Okay, but once I got it there, what to do with it? This was not Prince spaghetti that you pour a jar of marinara over, dump onto a plate and then shout "Anthony!" out the window. For one thing, there's no Anthony in my family, and if someone started shouting in my neighborhood, people would freak out. No, no, no, this was special pasta, the kind that has to be perfectly al dente, the kind that mustn't be overwhelmed by lashings of crude and vulgar sauces, the kind that restaurants serve with morels or capers or shallots or truffle oil. Well, guess what, Jack? I just happened to have shallots and white truffle oil right in my very own cupboard, and they provided the starting point for what follows. I also had fresh basil, some baby portobellos and a container of soy creamer, none of which I was in the least afraid to use. Mind, if you don't have any fancy flavored linguine on hand, this would work equally well with any good pasta; just don't be shy with the shroomage, right?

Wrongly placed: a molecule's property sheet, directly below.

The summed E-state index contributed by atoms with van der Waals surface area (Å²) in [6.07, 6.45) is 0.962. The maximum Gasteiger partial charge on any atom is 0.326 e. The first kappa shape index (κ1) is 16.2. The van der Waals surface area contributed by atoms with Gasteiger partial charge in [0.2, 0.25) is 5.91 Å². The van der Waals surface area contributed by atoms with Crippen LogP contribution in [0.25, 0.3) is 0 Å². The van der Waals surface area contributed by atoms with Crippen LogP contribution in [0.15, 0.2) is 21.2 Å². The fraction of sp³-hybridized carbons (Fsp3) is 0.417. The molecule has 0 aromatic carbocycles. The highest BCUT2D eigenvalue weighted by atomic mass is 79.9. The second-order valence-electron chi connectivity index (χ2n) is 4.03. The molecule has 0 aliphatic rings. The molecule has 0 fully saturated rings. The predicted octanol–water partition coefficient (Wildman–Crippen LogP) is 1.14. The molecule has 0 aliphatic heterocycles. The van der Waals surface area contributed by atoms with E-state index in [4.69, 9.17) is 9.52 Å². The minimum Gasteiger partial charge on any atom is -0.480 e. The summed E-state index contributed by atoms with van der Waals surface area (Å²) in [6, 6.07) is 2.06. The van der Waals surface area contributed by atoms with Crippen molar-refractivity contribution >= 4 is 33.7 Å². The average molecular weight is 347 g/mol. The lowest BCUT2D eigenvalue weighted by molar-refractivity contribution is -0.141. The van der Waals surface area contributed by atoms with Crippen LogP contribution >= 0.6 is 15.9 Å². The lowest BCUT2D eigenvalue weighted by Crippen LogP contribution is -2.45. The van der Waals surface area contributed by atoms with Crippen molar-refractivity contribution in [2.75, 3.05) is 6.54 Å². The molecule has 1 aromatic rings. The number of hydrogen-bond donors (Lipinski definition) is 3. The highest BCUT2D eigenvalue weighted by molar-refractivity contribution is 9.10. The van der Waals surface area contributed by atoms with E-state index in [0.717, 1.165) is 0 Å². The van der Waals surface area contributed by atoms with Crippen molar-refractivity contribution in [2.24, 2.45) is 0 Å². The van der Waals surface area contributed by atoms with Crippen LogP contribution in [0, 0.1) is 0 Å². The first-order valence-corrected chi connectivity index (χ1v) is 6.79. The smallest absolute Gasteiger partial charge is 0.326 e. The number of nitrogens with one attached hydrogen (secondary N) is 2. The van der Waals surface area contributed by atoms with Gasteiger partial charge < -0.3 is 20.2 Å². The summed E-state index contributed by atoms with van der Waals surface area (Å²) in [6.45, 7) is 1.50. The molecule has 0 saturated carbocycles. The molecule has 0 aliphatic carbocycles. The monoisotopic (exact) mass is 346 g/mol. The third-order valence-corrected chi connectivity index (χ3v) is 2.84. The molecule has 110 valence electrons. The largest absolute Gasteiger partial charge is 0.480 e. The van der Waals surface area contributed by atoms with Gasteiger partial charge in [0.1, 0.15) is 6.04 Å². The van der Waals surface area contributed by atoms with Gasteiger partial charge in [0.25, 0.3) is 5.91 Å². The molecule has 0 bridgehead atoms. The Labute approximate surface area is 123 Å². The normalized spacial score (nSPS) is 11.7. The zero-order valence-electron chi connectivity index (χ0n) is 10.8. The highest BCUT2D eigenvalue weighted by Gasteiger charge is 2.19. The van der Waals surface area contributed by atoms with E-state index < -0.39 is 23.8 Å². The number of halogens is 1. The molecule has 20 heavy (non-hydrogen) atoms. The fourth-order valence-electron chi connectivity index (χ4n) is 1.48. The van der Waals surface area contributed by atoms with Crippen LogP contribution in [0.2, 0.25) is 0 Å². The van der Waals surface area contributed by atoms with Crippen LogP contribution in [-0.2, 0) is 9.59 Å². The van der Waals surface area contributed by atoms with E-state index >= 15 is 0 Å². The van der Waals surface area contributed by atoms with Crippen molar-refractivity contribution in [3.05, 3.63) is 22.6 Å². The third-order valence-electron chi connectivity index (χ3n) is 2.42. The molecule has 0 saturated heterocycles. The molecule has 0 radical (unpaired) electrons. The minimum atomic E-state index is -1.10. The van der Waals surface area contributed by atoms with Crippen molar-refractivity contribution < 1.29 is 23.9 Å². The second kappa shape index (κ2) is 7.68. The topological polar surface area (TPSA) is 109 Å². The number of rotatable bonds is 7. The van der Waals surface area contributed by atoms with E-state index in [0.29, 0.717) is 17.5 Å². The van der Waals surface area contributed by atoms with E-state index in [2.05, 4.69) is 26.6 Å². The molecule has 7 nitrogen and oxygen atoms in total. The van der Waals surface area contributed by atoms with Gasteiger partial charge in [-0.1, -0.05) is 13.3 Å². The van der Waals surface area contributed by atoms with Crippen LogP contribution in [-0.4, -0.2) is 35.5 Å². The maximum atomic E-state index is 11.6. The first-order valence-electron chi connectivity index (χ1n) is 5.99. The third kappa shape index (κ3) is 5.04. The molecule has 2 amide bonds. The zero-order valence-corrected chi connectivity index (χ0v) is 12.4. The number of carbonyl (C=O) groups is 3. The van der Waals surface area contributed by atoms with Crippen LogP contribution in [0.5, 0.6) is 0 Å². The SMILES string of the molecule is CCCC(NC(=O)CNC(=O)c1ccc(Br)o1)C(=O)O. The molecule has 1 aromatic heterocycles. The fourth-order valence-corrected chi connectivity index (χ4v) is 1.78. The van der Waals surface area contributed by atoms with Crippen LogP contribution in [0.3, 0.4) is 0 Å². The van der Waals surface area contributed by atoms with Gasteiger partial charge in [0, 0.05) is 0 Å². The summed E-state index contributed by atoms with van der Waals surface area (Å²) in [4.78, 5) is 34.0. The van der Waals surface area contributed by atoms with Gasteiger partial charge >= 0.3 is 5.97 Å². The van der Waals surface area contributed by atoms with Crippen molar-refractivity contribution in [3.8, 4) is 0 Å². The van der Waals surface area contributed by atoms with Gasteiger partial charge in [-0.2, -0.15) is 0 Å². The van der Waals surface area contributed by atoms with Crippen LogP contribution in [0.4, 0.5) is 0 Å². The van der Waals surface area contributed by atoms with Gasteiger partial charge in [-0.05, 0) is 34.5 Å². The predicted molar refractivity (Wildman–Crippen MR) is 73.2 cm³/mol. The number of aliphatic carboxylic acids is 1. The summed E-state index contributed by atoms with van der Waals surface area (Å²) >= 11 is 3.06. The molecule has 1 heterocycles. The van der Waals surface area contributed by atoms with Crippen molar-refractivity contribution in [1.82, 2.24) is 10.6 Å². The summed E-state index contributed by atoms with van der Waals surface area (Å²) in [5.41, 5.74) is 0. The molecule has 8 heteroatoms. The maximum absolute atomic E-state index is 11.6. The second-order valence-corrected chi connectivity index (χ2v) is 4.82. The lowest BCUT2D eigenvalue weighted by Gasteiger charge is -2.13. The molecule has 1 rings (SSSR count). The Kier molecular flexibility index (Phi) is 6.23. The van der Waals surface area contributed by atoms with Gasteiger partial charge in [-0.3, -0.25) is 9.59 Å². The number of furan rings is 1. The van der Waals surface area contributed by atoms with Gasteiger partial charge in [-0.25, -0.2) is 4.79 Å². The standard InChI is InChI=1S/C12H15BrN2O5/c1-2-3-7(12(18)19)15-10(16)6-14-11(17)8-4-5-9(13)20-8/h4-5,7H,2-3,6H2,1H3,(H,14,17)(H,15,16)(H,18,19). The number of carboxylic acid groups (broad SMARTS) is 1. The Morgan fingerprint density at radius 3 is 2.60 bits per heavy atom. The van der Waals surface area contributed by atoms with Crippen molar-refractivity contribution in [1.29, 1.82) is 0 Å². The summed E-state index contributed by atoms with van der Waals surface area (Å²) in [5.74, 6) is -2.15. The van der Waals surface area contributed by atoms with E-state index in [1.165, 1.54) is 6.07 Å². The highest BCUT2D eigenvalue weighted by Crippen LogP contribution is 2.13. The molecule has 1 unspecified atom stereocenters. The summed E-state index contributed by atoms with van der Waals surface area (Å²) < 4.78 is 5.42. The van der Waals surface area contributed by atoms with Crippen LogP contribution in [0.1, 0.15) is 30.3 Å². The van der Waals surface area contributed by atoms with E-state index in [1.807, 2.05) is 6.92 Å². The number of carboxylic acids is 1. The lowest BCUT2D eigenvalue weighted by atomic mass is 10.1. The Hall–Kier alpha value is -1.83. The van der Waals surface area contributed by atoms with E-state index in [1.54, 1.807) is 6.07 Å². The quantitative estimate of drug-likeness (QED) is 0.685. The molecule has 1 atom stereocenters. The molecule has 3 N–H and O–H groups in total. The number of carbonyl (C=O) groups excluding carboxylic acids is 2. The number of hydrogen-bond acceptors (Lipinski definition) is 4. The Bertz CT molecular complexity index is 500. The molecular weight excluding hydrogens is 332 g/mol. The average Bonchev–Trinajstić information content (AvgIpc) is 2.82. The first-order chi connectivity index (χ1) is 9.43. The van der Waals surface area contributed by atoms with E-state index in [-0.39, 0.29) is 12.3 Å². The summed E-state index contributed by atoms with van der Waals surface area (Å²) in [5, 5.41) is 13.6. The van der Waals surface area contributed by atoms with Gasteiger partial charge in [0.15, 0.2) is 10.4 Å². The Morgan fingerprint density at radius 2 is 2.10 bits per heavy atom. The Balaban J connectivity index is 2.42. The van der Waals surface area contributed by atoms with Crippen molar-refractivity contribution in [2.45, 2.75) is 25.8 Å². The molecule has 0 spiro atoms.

Maximum Shroomage Pasta
~ 1 lb. linguine
~ 1 tbsp. olive oil
~ 4 cups sliced mushrooms (I used baby portobellos)
~ 1 cup chopped shallots
~ 2 tbsp. minced garlic
~ 1 tsp. each: salt, thyme, tarragon
~ 3/4 cup dry white wine
~ 3/4 cup vegetable broth
~ 1 cup soy creamer
~ 1/4 tsp. nutmeg
~ 1/2 cup sliced scallions
~ 1/2 cup chopped, fresh basil
~ 1 tbsp. fresh lemon juice
~ 2 tsp. white truffle oil (optional, but lovely)
~ Cook the pasta according to package directions and drain, reserving about a cup of the cooking water. Set aside.
~ In a large skillet or wok, heat the olive oil; saute the mushrooms for 3 minutes over medium heat.
~ Add the garlic, shallots, salt, pepper, thyme and tarragon; cook another 5 minutes or so.
~ Pour in the white wine and simmer until wine is reduced by (about) half.
~ Add vegetable broth, soy creamer, and nutmeg; simmer until sauce thickens.
~ Add scallions, basil and lemon juice; cook another 2 minutes and remove from heat.
~ Add drained pasta to sauce and tossing gently to coat; if necessary, add some of the reserved pasta cooking water to get the consistency you want.
~ Drizzle on the truffle oil (if using) and serve with a green salad and cold white wine.
Monday, May 4, 2009